In October 1944 and January 1945, the American newspaper columnist, writer, and critic Edmund Wilson published two essays entitled, respectively, ‘Why Do People Read Detective Stories?’ and ‘Who Cares Who Killed Roger Ackroyd?’. The second was in response to the exhortations from readers who, appalled by the first, sent him recommendations to improve his outlook…recommendations which, by all accounts, failed miserably.
As my 322 previous posts will hopefully attest, I am a fan of detective stories, but I’m not here today to offer a riposte to Wilson’s misguided worldview. Since Wilson has been dead for some 45 years, I don’t think he’d be especially interested in my canny deconstructions of his various points, and, in all frankness, I really love these two articles — they are superbly written, redolent with the air of bemused fury of one who fails to see any merit in something to which so many people have signed up so enthusiastically (I feel the same way about Taylor Swift), and Wilson has a wonderfully accurate turn of phrase (describing Dashiell Hammett as “almost as far below the rank of Rex Stout as Rex Stout is below that of James Cain”…well, yeah, I have to agree!).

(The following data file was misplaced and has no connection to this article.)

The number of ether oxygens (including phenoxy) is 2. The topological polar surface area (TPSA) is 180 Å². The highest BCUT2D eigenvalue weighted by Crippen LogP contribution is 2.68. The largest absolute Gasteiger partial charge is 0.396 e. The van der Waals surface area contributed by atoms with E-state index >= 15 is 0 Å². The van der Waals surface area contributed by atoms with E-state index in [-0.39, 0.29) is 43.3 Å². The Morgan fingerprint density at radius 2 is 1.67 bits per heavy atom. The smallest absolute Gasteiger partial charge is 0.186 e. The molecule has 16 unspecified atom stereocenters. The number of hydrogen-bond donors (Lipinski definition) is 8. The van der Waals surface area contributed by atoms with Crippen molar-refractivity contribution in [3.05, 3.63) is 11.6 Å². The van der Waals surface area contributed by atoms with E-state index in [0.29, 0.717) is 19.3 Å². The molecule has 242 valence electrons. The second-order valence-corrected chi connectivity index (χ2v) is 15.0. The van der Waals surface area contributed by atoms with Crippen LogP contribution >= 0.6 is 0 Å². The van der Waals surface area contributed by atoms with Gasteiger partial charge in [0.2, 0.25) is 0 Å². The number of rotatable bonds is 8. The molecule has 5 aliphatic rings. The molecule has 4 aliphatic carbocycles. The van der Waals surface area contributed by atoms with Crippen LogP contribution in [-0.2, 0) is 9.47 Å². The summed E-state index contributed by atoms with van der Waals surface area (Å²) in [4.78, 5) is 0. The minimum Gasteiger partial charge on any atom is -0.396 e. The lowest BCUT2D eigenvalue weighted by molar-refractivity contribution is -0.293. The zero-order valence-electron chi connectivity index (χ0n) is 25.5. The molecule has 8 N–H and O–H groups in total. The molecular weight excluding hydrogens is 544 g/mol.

In fact, if you read these articles in any depth, it’s difficult to find much fault with what Wilson has to say — the fault is probably more in how he went about what he wanted to achieve. Sure, it reeks a little of pomposity to say that as a youthful fan of Sherlock Holmes he decided at age 12 that he was “outgrowing that form of literature”, but if that’s the model he craves after then he really went about finding it in the most unlikely way. Rex Stout’s Nero Wolfe books are, at best, very interesting studies of a particular aegis and strata of New York society, not manuals of detection wherein ratiocination and clue-hunting in the classic mould are to be uncovered. Equally Hammett’s The Maltese Falcon (1929) is a book so entirely devoid of any detection that the main character could be changed to a horse-trainer with very little effort and it would take its place among the masterpiece of equine literature.